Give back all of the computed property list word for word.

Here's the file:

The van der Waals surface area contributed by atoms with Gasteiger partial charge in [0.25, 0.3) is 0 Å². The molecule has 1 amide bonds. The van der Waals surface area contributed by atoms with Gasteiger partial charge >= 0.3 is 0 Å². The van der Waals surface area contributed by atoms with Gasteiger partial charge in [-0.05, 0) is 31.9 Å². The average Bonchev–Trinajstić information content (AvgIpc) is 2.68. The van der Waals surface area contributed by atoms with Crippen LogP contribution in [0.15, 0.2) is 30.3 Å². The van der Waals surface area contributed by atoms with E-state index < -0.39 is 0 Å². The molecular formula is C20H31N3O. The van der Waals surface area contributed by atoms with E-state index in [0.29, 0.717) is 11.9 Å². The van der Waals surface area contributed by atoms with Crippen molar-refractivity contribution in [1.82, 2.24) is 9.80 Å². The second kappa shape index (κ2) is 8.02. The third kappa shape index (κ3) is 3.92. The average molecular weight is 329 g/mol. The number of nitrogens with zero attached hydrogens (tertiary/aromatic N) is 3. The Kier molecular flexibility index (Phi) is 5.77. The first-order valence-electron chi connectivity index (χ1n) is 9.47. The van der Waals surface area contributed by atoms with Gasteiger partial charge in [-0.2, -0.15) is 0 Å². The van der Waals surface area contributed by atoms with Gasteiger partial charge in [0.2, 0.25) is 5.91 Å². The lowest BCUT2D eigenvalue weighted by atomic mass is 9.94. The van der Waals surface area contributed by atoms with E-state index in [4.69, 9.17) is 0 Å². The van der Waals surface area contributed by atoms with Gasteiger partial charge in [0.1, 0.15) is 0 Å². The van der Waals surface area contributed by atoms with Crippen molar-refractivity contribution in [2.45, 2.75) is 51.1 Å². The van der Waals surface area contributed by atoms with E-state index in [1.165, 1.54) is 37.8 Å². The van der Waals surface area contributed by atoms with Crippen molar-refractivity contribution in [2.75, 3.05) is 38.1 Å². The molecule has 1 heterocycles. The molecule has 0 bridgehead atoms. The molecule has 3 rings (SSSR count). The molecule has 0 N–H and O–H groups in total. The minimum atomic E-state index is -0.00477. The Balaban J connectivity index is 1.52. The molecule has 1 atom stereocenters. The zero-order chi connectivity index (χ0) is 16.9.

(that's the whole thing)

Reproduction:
The van der Waals surface area contributed by atoms with Gasteiger partial charge in [0.25, 0.3) is 0 Å². The molecule has 1 amide bonds. The van der Waals surface area contributed by atoms with Gasteiger partial charge >= 0.3 is 0 Å². The van der Waals surface area contributed by atoms with Gasteiger partial charge in [-0.05, 0) is 31.9 Å². The average Bonchev–Trinajstić information content (AvgIpc) is 2.68. The van der Waals surface area contributed by atoms with Crippen LogP contribution in [0.15, 0.2) is 30.3 Å². The van der Waals surface area contributed by atoms with E-state index < -0.39 is 0 Å². The molecular formula is C20H31N3O. The van der Waals surface area contributed by atoms with E-state index in [0.29, 0.717) is 11.9 Å². The van der Waals surface area contributed by atoms with Crippen molar-refractivity contribution in [1.82, 2.24) is 9.80 Å². The second kappa shape index (κ2) is 8.02. The third kappa shape index (κ3) is 3.92. The average molecular weight is 329 g/mol. The number of nitrogens with zero attached hydrogens (tertiary/aromatic N) is 3. The Kier molecular flexibility index (Phi) is 5.77. The first-order valence-electron chi connectivity index (χ1n) is 9.47. The van der Waals surface area contributed by atoms with Gasteiger partial charge in [-0.2, -0.15) is 0 Å². The van der Waals surface area contributed by atoms with Gasteiger partial charge in [0.2, 0.25) is 5.91 Å². The lowest BCUT2D eigenvalue weighted by atomic mass is 9.94. The van der Waals surface area contributed by atoms with E-state index in [4.69, 9.17) is 0 Å². The van der Waals surface area contributed by atoms with Gasteiger partial charge in [0.1, 0.15) is 0 Å². The van der Waals surface area contributed by atoms with Crippen molar-refractivity contribution in [2.45, 2.75) is 51.1 Å². The van der Waals surface area contributed by atoms with E-state index in [1.165, 1.54) is 37.8 Å². The van der Waals surface area contributed by atoms with Crippen molar-refractivity contribution in [2.75, 3.05) is 38.1 Å². The molecule has 1 heterocycles. The molecule has 0 bridgehead atoms. The molecule has 3 rings (SSSR count). The molecule has 0 N–H and O–H groups in total. The minimum atomic E-state index is -0.00477. The Balaban J connectivity index is 1.52. The molecule has 1 atom stereocenters. The zero-order chi connectivity index (χ0) is 16.9.